Friday, 16 November 2018

Ida

With a nod to Roy Gardiner for his post about the work of Pawel Pawlikowski (https://goo.gl/iSJ1Rz) I can add that this, his 2013 film, is certainly also worthy of note. It's a harrowing tale set in 1960's Poland, bleak and resource-stricken following the aftermath of WWII, by which time many other countries were on the road to some recovery. This seems to be Pawlikowski's hunting ground and his work clearly enables pause for reflection. Purposeful use of black and white and near-4:3 adds hugely to the atmosphere, era and setting.

During the war, Anna had survived as a toddler, whilst her parents and brother did not. The family was Jewish and Anna was sneaked off to a local convent to be successfully hidden from the Germans. Back to the 1960's and Anna is shortly to take her vows and become a nun. Before she does so, Mother Superior feels that she needs to give closure to the plight of her family and sends her off to her only known living relative - an aunt in a nearby town - to try and find out what happened to them. The pair set off together to track down what they can. Turns out that the aunt is a depressed alcoholic saddened by her situation following previous professional high-standing and achievement as a lawyer. She's now a judge, but she has lost hope.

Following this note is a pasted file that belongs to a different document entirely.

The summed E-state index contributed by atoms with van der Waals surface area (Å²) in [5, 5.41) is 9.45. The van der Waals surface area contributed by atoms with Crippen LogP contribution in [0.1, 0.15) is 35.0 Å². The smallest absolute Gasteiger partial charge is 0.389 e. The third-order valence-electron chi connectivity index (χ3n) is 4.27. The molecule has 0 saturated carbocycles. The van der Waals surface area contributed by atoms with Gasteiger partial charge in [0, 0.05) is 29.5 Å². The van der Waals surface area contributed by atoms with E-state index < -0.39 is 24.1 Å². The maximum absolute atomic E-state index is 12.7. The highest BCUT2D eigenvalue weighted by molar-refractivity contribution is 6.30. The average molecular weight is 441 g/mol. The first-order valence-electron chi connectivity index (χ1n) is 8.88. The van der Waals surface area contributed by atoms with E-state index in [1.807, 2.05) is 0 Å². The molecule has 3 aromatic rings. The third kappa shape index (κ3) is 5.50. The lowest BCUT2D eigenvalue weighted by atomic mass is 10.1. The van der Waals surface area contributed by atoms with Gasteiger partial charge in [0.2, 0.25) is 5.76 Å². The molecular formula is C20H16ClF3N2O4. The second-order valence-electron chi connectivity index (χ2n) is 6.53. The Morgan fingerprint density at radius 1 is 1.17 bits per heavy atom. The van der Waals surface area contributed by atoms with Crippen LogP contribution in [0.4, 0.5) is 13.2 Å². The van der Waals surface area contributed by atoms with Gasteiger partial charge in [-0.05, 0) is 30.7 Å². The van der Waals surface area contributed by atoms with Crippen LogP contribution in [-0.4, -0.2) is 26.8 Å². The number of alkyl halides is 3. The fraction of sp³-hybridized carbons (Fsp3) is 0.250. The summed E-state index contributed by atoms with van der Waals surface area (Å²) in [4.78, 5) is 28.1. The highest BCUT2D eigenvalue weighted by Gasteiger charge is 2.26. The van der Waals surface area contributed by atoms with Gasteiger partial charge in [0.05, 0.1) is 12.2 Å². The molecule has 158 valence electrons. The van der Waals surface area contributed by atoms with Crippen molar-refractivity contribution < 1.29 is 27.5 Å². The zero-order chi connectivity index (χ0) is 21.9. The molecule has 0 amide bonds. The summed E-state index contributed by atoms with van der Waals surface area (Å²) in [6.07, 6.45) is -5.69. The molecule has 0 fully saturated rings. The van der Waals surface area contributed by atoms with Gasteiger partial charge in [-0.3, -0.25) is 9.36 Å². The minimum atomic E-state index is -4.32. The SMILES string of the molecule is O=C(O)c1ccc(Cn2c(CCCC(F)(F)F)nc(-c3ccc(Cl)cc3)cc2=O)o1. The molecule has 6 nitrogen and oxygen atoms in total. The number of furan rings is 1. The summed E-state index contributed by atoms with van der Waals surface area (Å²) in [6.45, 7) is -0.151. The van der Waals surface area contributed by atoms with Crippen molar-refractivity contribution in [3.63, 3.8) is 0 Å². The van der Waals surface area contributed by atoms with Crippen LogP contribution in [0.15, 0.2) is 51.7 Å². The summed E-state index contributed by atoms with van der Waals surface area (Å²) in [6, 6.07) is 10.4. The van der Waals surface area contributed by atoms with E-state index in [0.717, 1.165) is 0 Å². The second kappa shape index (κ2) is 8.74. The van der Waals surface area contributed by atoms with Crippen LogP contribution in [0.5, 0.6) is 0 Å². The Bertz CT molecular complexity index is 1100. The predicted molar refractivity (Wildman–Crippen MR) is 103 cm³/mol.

It's a sad story of abandonment, poverty, tragedy, the struggle between religion and war, reflection of purpose and futility, choices and life's meaning - as the two leads try to find some, amongst the bleakness. The two are played by the relatively well known and experienced in European cinema's Agata Kulesza and the pretty much unknown Agata Trzebuchowska. The latter plays Anna perfectly as she struggles with this plight, demonstrating a commanding ability within this difficult role. She draws the viewer in beautifully and enables an empathy which the audience could well have missed out on.

The story, however, gives way to the production. This, though, is a work of art with sumptuous visual engagement - and quite brilliantly perceived and executed photography that only European cinema seems to be able to do quite so well. Every shot, every scene, is like a moving painting on canvas. The regular absence of dialogue in many films would be uncomfortable and feel out of place, whereas here, that yielding to visuals and art is excellently created when offered to the eye. Placing figures in the frame oddly for example, which, if you tried to describe the effect, would be difficult, but here - it just works. It's a masterpiece of creative film making and even if you don't fancy the story or setting, just try and see it for the art. Highly recommended - and I shall look forward to seeing Cold War very much.

No comments:

Post a Comment

The Romanoffs

Matthew Weiner, writer of The Sopranos and Mad Men turns his pen and directorial input to this contemporary anthology series set around th...